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He likes gnocchi, he is not as good at golf as he would like to be, and for a man who is not personally on social media just yet, he quite enjoyed his first Facebook Q&A.
UEFA President Michel Platini was quietly pleased to answer some of the 2,600 questions posed to him on the official UEFA Champions League Facebook page in Lisbon this morning. Some of them were easy – favourite food? "I like oysters but I also like gnocchi with tomato sauce and basil!" Favourite sport apart from football? "I like to play golf but I like to watch rugby," he replied, adding somewhat sheepishly: "My handicap is a secret."
While there were plenty of lighter topics to discuss, the UEFA President did not shy away from big issues; he gave a simple, straight answer to a user interested in knowing where the money from sanctions handed out for Financial Fair Play transgressions would go ("It will be redistributed to the clubs") and gave his views on whether video technology should be called upon by match officials during games: "You can have 200 bad decisions so if you have 200 video replays then the game will go on for five hours! With the additional referees we keep on top of the situation."
Saturday's UEFA Champions League final was very much on his mind too – not least since the trophy was sitting just behind us throughout our Q&A session – though Mr Platini sensibly hedged his bets as to who would win the game between Real Madrid CF and Club Atlético de Madrid. "It is complicated," he noted. "The final is always difficult. It's a really difficult call. I have no idea! Whoever I give the cup to will be the winner."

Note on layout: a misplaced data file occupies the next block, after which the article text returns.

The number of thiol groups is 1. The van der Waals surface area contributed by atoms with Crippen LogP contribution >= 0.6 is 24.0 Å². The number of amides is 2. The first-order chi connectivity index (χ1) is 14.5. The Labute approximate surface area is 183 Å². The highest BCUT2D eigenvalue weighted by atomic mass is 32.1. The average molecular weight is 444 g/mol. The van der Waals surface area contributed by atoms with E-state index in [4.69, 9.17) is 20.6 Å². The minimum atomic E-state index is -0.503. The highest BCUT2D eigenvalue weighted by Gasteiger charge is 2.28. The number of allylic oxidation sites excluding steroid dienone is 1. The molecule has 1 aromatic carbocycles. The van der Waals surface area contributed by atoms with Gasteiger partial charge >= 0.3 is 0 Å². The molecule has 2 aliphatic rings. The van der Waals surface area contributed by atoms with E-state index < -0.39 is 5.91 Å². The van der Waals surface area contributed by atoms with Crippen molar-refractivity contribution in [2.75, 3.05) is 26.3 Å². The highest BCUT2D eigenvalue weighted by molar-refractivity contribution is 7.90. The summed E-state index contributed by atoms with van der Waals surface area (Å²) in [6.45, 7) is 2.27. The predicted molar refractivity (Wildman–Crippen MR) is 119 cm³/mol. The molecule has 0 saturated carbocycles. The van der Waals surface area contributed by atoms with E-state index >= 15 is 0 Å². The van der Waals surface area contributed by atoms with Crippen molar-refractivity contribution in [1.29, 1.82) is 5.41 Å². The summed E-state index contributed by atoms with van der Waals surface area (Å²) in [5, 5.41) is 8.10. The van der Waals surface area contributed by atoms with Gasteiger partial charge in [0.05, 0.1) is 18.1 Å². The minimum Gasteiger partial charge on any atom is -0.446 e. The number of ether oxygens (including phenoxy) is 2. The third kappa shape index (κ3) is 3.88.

Saturday's winners will be the third team in the space of four days to receive a UEFA trophy from Mr Platini; on Wednesday he gave the UEFA European Under-17 Championship prize to England, while VfL Wolfsburg received the UEFA Women's Champions League silverware on Thursday night. Being UEFA President is a thrilling job, but one in which there is not much time off. "Football never stops, there is never a break," he said with a shrug. "There are always challenges – you never know what is around the corner and therefore you can never relax. If both teams could win every game then life would be a lot easier!"
There may be pressure in his job, but there is plenty of pleasure too. It is obvious when you meet him that Mr Platini still loves the game – and those who have seen the former three-time Ballon D'Or winner in action at staff kickabouts in Nyon, will tell you he can still play it too. He has also kept his sense of humour … when asked whether he or Zinédine Zidane were France's best ever player, he replied with another smile: "For my grandmother it's me and for his grandmother it's him!"
That deftness of tongue has some parallels with the deftness of touch which Mr Platini displayed as a player, and the ability to think on his feet will come into play once more when he hands out the UEFA Champions League trophy on Saturday night. One user asked what the UEFA President said when he handed the players their medals at the end of the game. "It depends if I know him or not and it depends on mine and his mood," said Mr Platini, applying an elegant finish once more. "I usually know the players so I improvise like a good No10!"
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